You Don’t Have to Do It All: The Benefits of Simplifying the Holiday

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I will never forget the year of the holiday stomach flu. My kids were toddlers and I was looked forward to weeks of holiday magic. I had it all planned: The parade, the tree lighting, the cookies, the carefully wrapped gifts placed under the tree. It was the first year they could both truly enjoy the excitement of the season, and I couldn’t wait for it.

Four days before Christmas, my son came down with the stomach flu. I was next. Then my daughter and my husband in the early hours of Christmas. We hardly opened any gifts. The excitement, the magic, the smell of fresh-baked cookies all took a backseat to dehydration, calls to the doctor, and finding the one pharmacy open on Christmas day. Two days later we quietly opened our gifts together. The day after that, we baked the cookies. That was the Christmas we learned that holidays can be moved and all we really need is each other. It was also the year that I learned a very real lesson when it comes to the holidays: Less is more.

With best intentions, parents everywhere feel the pressure to embrace the spirit of the season. From parties to services to events all over town, no matter the holiday you celebrate, the options are endless.

While all the baking and parties and gift exchanges are fun in the moment, they’re also exhausting. We all know that tired kids aren’t the happiest kids around, so it makes good sense to cut back on the stress of the season and focus on enjoying the small moments instead.

Pick and choose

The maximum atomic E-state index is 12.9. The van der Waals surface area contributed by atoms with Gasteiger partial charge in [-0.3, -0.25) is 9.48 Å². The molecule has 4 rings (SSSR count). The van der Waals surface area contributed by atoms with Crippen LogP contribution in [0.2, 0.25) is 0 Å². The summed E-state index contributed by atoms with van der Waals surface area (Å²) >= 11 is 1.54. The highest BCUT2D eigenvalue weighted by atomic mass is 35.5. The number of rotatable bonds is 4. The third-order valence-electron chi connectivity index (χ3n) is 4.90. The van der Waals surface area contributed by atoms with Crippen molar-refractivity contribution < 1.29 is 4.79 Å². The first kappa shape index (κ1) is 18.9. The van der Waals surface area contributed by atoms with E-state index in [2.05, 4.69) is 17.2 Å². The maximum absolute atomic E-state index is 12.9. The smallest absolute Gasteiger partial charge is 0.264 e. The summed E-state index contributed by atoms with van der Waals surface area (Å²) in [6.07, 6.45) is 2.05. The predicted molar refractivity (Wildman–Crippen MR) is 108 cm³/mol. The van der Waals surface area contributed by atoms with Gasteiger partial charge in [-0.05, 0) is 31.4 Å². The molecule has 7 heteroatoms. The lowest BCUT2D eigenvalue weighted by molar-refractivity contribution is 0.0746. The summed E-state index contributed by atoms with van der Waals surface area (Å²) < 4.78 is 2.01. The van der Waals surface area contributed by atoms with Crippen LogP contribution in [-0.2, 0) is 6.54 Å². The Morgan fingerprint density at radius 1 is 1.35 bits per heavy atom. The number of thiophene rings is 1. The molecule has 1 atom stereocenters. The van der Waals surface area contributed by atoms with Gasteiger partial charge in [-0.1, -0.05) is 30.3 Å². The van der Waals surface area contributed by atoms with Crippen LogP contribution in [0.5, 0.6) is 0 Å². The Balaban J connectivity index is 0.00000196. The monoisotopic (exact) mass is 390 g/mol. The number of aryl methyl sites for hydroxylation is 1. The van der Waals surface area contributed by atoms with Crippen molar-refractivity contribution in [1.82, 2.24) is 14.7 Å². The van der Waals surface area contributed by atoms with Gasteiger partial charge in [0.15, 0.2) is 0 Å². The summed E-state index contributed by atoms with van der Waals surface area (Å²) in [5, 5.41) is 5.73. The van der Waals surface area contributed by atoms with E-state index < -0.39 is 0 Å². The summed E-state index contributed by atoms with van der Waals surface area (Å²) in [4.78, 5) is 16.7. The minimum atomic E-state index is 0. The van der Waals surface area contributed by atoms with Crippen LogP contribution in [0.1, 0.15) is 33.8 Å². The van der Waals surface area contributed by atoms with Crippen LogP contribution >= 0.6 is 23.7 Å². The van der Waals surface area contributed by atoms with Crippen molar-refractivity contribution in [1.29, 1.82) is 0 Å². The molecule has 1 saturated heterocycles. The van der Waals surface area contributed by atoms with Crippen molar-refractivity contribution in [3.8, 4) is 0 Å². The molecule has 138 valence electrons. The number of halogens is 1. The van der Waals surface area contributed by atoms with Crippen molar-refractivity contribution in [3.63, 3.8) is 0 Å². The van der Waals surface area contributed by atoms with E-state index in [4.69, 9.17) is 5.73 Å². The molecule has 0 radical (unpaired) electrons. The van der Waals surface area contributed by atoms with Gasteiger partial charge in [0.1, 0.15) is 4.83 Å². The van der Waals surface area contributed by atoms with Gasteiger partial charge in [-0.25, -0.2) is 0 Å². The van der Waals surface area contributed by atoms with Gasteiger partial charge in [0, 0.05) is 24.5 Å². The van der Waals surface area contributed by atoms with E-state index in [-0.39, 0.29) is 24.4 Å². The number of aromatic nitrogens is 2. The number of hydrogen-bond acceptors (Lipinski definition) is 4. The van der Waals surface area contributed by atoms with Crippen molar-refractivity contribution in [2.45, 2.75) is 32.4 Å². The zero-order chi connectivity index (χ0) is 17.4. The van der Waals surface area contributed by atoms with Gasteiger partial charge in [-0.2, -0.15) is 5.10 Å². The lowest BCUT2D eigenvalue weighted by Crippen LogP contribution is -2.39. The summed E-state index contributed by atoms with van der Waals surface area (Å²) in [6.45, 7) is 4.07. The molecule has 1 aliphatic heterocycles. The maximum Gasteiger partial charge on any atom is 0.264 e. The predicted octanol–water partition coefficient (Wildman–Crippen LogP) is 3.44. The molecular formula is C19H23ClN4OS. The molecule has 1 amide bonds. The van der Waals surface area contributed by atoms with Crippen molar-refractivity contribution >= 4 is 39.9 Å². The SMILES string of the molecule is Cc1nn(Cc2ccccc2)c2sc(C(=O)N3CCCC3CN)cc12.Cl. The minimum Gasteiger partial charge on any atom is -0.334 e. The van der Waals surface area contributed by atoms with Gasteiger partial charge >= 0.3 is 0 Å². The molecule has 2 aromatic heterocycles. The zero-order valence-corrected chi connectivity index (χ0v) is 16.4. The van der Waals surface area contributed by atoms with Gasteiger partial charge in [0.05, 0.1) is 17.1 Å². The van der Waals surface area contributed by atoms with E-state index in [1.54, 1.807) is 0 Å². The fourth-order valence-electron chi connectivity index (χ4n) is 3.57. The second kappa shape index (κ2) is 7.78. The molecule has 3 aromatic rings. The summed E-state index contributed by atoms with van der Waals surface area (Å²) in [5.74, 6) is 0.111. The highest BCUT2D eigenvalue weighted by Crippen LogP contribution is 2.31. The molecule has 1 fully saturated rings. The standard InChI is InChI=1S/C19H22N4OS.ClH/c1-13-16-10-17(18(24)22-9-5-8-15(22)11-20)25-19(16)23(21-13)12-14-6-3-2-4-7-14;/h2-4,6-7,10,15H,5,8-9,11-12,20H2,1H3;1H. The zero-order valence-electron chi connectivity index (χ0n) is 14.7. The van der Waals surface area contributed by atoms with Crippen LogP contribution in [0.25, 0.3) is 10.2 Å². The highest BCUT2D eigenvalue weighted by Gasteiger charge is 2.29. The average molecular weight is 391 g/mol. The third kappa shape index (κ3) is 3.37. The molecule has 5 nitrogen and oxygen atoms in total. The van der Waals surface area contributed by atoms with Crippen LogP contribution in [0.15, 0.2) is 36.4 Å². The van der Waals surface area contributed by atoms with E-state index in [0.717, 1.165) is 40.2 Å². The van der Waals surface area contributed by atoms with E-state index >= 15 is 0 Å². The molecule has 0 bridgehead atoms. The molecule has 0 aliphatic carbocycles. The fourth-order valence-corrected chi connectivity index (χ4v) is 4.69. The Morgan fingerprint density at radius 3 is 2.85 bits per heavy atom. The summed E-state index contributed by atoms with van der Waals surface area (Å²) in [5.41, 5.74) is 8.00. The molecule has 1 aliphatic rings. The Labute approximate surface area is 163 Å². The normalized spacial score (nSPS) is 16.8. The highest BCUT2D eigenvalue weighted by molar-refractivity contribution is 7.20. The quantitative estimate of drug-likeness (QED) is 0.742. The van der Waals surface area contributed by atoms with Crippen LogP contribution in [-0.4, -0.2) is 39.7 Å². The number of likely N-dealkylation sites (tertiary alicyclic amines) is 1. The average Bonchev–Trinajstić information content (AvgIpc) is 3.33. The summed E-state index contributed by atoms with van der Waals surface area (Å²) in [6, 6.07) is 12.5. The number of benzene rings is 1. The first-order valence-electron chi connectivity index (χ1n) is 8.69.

There’s no rule that you have to say yes to every party invitation. Sure, big gatherings of friends and family can be fun, but you don’t have to attend every single one. Weigh the invitations carefully. Consider timing, travel, and other commitments. It’s perfectly acceptable to 6send your regrets with an offer to plan a get together after the holiday season.

{ MORE: Happy Holidays: 4 Joyful Traditions to Start This Year! }

Skip the elaborate crafts

When Pinterest first emerged, I thought I had finally found what I needed from the Internet. I pinned endless crafts, recipes, and birthday party ideas. And then I abandoned my account and promptly forgot the password. It’s fun to do holiday crafts with kids, and sometimes they make some incredible things. I still use the fall mason jar candles my son made in first grade. But not every craft has to be complicated. In fact, kids come up with some great holiday crafts on their own when we provide them with supplies and time.

Less is more

I don’t know when the holidays became synonymous with piles of stuff, but a few thoughtful and meaningful gifts bring just as much joy (and probably more) as endless piles of stuff. For older kids, day trips and museum memberships can be just as joyous a gift as sports equipment and gadgets. And for younger children think toys and other items that will be played with over and over again.

{ MORE: Holiday Traditions to Start with Your Kids NOW }

Healthy is happy

It’s no big secret that the key to healthy kids is sleep, healthy eating, and plenty of time to play and enjoy downtime. You work hard all year keep your kids rested and healthy; don’t throw it all away on a few late nights for fear of missing out. The older your kids get, the more opportunities you will have to push the bedtime and enjoy evening holiday activities. Stick to their routines while they’re little. This will keep them healthy and happy throughout the season.

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You Don’t Have to Do It All: The Benefits of Simplifying the Holiday

Katie Hurley, LCSW is a Child and Adolescent Psychotherapist and writer in Los Angeles, CA. She is the author of "No More Mean Girls: The Secret to Raising Strong, Confident, and Compassionate Girls" and "The Happy Kid Handbook: How to Raise Joyful Children in a Stressful World". She earned her BA in Psychology and Women's Studies from Boston College and her MSW from the University of Pennsylvania. She divides her time between her family, her private practice and her writing. Passionate about he ... More

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